Next Article in Journal / Special Issue
Association between Free Light Chain Levels, and Disease Progression and Mortality in Chronic Kidney Disease
Previous Article in Journal
Antibacterial and Antidiarrheal Activities of Plant Products against Enterotoxinogenic Escherichia coli
Previous Article in Special Issue
Effects of Decreased Vitamin D and Accumulated Uremic Toxin on Human CYP3A4 Activity in Patients with End-Stage Renal Disease
Article Menu

Export Article

Open AccessReview
Toxins 2013, 5(11), 2042-2057;

From the Gastrointestinal Tract (GIT) to the Kidneys: Live Bacterial Cultures (Probiotics) Mediating Reductions of Uremic Toxin Levels via Free Radical Signaling

The University of Queensland, School of Medicine, Brisbane, St Lucia QLD 4072, Australia
Medlab, Sydney, New South Wales, Australia
Monash University, Melbourne VIC 3800, Australia
Centre for Kidney Disease Research, School of Medicine, Translational Research Institute at Princess Alexandra Hospital, The University of Queensland, Brisbane, St Lucia QLD 4072, Australia
Department of Nephrology, Princess Alexandra Hospital, Ipswich Road, Woolloongabba, Brisbane QLD 4102, Australia
Author to whom correspondence should be addressed.
Received: 2 September 2013 / Revised: 4 November 2013 / Accepted: 4 November 2013 / Published: 7 November 2013
(This article belongs to the Special Issue Uremic Toxins)
Full-Text   |   PDF [253 KB, uploaded 7 November 2013]


A host of compounds are retained in the body of uremic patients, as a consequence of progressive renal failure. Hundreds of compounds have been reported to be retention solutes and many have been proven to have adverse biological activity, and recognized as uremic toxins. The major mechanistic overview considered to contribute to uremic toxin overload implicates glucotoxicity, lipotoxicity, hexosamine, increased polyol pathway activity and the accumulation of advanced glycation end-products (AGEs). Until recently, the gastrointestinal tract (GIT) and its associated micro-biometabolome was a neglected factor in chronic disease development. A systematic underestimation has been to undervalue the contribution of GIT dysbiosis (a gut barrier-associated abnormality) whereby low-level pro-inflammatory processes contribute to chronic kidney disease (CKD) development. Gut dysbiosis provides a plausible clue to the origin of systemic uremic toxin loads encountered in clinical practice and may explain the increasing occurrence of CKD. In this review, we further expand a hypothesis that posits that environmentally triggered and maintained microbiome perturbations drive GIT dysbiosis with resultant uremia. These subtle adaptation responses by the GIT microbiome can be significantly influenced by probiotics with specific metabolic properties, thereby reducing uremic toxins in the gut. The benefit translates to a useful clinical treatment approach for patients diagnosed with CKD. Furthermore, the role of reactive oxygen species (ROS) in different anatomical locales is highlighted as a positive process. Production of ROS in the GIT by the epithelial lining and the commensal microbe cohort is a regulated process, leading to the formation of hydrogen peroxide which acts as an essential second messenger required for normal cellular homeostasis and physiological function. Whilst this critical review has focused on end-stage CKD (type 5), our aim was to build a plausible hypothesis for the administration of probiotics with or without prebiotics for the early treatment of kidney disease. We postulate that targeting healthy ROS production in the gut with probiotics may be more beneficial than any systemic antioxidant therapy (that is proposed to nullify ROS) for the prevention of kidney disease progression. The study and understanding of health-promoting probiotic bacteria is in its infancy; it is complex and intellectually and experimentally challenging. View Full-Text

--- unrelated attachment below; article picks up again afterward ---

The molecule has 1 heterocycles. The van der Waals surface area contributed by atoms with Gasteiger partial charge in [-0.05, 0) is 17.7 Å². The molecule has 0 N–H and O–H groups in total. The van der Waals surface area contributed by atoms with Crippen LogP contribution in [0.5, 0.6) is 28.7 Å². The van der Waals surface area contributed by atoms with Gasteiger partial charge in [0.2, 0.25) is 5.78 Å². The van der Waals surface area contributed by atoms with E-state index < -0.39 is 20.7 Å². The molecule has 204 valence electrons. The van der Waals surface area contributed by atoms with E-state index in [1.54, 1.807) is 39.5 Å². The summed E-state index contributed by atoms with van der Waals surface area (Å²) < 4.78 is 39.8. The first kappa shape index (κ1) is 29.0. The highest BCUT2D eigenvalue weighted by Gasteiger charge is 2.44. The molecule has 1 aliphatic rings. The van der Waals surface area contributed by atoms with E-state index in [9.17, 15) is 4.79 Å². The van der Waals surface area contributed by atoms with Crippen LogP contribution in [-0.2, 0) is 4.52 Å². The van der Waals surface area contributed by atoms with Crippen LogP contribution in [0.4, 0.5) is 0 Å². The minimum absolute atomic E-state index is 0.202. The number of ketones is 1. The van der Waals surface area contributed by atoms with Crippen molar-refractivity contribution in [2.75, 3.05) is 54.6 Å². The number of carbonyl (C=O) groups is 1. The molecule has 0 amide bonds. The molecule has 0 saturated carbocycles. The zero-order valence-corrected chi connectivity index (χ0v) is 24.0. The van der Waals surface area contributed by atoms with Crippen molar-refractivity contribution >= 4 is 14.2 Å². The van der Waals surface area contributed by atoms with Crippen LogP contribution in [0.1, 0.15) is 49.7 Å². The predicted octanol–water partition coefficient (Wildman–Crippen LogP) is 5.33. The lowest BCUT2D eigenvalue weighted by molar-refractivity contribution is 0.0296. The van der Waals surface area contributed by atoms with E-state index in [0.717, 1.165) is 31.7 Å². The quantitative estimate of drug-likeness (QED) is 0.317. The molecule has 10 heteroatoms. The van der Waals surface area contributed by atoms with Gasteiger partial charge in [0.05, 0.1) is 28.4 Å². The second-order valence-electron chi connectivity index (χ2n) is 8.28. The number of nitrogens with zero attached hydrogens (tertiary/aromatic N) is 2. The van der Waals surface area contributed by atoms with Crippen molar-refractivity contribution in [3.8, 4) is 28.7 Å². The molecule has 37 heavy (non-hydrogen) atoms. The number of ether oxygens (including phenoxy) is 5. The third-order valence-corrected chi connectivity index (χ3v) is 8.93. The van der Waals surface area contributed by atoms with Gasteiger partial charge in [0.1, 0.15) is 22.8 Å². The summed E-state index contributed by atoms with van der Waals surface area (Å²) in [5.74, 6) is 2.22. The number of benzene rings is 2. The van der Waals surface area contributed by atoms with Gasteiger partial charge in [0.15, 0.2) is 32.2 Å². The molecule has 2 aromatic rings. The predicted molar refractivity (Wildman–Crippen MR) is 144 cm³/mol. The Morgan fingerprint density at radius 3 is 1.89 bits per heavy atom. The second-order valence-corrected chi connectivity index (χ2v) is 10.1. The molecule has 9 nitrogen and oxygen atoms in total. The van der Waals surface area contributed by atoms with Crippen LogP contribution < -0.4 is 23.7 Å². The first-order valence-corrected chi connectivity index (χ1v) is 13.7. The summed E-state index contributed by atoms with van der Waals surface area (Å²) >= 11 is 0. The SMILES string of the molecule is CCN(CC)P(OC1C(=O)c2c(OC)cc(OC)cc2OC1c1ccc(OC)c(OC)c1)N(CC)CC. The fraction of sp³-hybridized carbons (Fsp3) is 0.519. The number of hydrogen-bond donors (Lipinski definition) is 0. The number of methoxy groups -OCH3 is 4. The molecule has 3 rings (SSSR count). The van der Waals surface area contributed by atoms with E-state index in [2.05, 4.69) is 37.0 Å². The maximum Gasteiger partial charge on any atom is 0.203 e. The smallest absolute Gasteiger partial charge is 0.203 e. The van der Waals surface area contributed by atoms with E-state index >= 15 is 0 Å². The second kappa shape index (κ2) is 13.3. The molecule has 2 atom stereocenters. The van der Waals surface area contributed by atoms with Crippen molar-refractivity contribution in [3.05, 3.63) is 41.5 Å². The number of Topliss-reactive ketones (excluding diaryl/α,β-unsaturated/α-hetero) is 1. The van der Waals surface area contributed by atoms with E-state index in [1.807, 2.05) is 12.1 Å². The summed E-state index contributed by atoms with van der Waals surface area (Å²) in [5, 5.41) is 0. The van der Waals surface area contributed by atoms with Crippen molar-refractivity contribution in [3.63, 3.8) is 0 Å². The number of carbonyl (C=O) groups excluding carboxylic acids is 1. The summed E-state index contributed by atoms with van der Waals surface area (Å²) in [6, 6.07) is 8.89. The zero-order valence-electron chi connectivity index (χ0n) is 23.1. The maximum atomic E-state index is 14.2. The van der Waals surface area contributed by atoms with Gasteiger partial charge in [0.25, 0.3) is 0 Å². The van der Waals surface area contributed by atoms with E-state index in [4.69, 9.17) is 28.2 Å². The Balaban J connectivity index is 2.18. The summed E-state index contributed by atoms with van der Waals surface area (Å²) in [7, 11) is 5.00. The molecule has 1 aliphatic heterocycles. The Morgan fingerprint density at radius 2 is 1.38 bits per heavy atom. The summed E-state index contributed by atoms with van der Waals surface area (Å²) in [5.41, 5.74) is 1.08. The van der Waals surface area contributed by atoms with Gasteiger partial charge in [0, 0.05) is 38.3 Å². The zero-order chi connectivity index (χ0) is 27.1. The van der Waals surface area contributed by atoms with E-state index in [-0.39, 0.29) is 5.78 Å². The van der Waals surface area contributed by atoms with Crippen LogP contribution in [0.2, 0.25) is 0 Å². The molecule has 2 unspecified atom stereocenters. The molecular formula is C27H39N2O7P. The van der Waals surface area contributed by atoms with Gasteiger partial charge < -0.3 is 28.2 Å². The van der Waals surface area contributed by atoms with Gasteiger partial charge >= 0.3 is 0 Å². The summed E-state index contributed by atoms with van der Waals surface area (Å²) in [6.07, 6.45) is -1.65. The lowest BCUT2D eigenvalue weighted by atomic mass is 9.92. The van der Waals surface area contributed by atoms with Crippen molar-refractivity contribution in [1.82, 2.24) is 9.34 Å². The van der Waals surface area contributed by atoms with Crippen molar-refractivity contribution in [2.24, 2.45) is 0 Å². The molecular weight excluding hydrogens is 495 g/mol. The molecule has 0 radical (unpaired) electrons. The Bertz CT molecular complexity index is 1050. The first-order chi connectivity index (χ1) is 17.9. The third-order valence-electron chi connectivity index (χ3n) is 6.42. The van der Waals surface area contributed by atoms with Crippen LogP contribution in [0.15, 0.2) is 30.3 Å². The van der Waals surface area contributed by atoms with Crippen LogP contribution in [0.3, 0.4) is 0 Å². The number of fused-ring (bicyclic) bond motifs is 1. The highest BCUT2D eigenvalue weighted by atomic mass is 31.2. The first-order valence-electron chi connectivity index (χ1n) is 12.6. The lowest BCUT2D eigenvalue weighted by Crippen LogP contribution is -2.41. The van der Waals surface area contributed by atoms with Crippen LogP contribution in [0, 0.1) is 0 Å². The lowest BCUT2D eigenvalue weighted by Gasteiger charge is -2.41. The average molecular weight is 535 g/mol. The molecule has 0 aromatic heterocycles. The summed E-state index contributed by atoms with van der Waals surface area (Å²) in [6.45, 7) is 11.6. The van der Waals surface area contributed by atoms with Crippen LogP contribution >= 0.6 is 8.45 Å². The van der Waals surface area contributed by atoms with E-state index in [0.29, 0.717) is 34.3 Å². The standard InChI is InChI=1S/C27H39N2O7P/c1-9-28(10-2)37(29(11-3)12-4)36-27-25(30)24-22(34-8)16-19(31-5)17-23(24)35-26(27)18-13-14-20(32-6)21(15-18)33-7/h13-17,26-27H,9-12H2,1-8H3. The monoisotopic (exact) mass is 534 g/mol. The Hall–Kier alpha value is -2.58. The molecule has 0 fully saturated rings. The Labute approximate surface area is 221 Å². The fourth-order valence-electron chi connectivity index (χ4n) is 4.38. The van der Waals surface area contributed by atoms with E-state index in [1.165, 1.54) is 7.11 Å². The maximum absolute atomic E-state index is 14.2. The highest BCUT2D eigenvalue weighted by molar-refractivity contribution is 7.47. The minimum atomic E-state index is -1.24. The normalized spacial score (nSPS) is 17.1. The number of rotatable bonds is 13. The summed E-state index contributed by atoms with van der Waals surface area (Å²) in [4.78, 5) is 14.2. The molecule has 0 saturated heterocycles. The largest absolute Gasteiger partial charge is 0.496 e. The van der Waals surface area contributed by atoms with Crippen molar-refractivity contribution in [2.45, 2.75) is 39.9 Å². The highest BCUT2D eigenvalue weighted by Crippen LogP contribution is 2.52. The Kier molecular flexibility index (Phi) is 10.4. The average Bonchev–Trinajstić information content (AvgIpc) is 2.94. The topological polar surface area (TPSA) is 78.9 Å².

Keywords: toxins; commensal bacteria; uremia; chronic kidney disease; probiotics; reactive oxygen species (ROS) toxins; commensal bacteria; uremia; chronic kidney disease; probiotics; reactive oxygen species (ROS)
This is an open access article distributed under the Creative Commons Attribution License (CC BY 3.0).

Share & Cite This Article

MDPI and ACS Style

Vitetta, L.; Linnane, A.W.; Gobe, G.C. From the Gastrointestinal Tract (GIT) to the Kidneys: Live Bacterial Cultures (Probiotics) Mediating Reductions of Uremic Toxin Levels via Free Radical Signaling. Toxins 2013, 5, 2042-2057.

Show more citation formats Show less citations formats

Related Articles

Article Metrics

Article Access Statistics



[Return to top]
Toxins EISSN 2072-6651 Published by MDPI AG, Basel, Switzerland RSS E-Mail Table of Contents Alert
Back to Top